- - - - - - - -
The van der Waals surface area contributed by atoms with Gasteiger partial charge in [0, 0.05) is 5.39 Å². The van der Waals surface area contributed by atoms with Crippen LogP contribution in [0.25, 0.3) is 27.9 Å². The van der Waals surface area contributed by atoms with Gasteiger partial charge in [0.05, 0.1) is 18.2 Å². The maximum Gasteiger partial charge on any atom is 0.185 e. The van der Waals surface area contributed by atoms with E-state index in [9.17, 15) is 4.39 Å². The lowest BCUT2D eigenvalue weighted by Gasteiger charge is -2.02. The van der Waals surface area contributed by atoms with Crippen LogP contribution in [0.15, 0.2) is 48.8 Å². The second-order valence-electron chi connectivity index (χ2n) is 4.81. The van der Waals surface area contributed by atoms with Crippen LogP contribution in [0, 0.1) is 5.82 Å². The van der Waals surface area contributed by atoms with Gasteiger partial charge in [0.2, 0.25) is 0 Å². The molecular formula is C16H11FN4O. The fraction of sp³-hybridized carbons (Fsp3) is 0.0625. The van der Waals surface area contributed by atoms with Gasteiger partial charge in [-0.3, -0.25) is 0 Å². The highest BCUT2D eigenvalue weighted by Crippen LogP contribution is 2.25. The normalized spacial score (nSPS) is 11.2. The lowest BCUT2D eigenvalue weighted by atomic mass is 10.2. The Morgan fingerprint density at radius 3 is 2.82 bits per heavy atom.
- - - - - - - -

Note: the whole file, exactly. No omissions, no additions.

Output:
The van der Waals surface area contributed by atoms with Gasteiger partial charge in [0, 0.05) is 5.39 Å². The van der Waals surface area contributed by atoms with Crippen LogP contribution in [0.25, 0.3) is 27.9 Å². The van der Waals surface area contributed by atoms with Gasteiger partial charge in [0.05, 0.1) is 18.2 Å². The maximum Gasteiger partial charge on any atom is 0.185 e. The van der Waals surface area contributed by atoms with E-state index in [9.17, 15) is 4.39 Å². The lowest BCUT2D eigenvalue weighted by Gasteiger charge is -2.02. The van der Waals surface area contributed by atoms with Crippen LogP contribution in [0.15, 0.2) is 48.8 Å². The second-order valence-electron chi connectivity index (χ2n) is 4.81. The van der Waals surface area contributed by atoms with Crippen LogP contribution in [0, 0.1) is 5.82 Å². The van der Waals surface area contributed by atoms with Gasteiger partial charge in [0.2, 0.25) is 0 Å². The molecular formula is C16H11FN4O. The fraction of sp³-hybridized carbons (Fsp3) is 0.0625. The van der Waals surface area contributed by atoms with Gasteiger partial charge in [-0.3, -0.25) is 0 Å². The highest BCUT2D eigenvalue weighted by Crippen LogP contribution is 2.25. The normalized spacial score (nSPS) is 11.2. The lowest BCUT2D eigenvalue weighted by atomic mass is 10.2. The Morgan fingerprint density at radius 3 is 2.82 bits per heavy atom.